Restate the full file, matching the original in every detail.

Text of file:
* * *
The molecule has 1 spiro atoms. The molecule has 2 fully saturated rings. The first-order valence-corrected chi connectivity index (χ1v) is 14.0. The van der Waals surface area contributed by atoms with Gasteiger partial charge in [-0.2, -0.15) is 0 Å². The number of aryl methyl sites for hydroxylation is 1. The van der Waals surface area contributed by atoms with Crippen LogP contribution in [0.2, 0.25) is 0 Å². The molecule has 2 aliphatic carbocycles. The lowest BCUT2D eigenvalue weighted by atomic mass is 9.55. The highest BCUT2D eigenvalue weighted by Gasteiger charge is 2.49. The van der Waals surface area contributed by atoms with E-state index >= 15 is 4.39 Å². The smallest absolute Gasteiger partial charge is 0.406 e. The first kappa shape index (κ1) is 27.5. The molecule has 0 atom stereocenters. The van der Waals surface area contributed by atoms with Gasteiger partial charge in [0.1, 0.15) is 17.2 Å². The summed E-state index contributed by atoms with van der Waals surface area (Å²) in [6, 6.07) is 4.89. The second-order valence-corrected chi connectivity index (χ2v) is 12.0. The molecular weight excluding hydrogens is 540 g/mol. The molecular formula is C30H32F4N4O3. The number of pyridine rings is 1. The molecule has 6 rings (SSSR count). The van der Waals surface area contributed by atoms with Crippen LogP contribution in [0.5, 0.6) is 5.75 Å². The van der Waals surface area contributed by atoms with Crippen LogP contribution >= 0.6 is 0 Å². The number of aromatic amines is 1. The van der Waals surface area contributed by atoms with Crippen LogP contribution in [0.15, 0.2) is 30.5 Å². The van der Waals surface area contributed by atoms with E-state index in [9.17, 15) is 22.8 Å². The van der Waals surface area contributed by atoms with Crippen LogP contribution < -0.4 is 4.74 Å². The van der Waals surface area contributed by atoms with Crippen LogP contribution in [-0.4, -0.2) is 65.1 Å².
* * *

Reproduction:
The molecule has 1 spiro atoms. The molecule has 2 fully saturated rings. The first-order valence-corrected chi connectivity index (χ1v) is 14.0. The van der Waals surface area contributed by atoms with Gasteiger partial charge in [-0.2, -0.15) is 0 Å². The number of aryl methyl sites for hydroxylation is 1. The van der Waals surface area contributed by atoms with Crippen LogP contribution in [0.2, 0.25) is 0 Å². The molecule has 2 aliphatic carbocycles. The lowest BCUT2D eigenvalue weighted by atomic mass is 9.55. The highest BCUT2D eigenvalue weighted by Gasteiger charge is 2.49. The van der Waals surface area contributed by atoms with E-state index >= 15 is 4.39 Å². The smallest absolute Gasteiger partial charge is 0.406 e. The first kappa shape index (κ1) is 27.5. The molecule has 0 atom stereocenters. The van der Waals surface area contributed by atoms with Gasteiger partial charge in [0.1, 0.15) is 17.2 Å². The summed E-state index contributed by atoms with van der Waals surface area (Å²) in [6, 6.07) is 4.89. The second-order valence-corrected chi connectivity index (χ2v) is 12.0. The molecular weight excluding hydrogens is 540 g/mol. The molecular formula is C30H32F4N4O3. The number of pyridine rings is 1. The molecule has 6 rings (SSSR count). The van der Waals surface area contributed by atoms with Crippen LogP contribution in [0.5, 0.6) is 5.75 Å². The van der Waals surface area contributed by atoms with Crippen LogP contribution >= 0.6 is 0 Å². The number of aromatic amines is 1. The van der Waals surface area contributed by atoms with Crippen LogP contribution in [0.15, 0.2) is 30.5 Å². The van der Waals surface area contributed by atoms with E-state index in [9.17, 15) is 22.8 Å². The van der Waals surface area contributed by atoms with Crippen LogP contribution < -0.4 is 4.74 Å². The van der Waals surface area contributed by atoms with Crippen LogP contribution in [-0.4, -0.2) is 65.1 Å².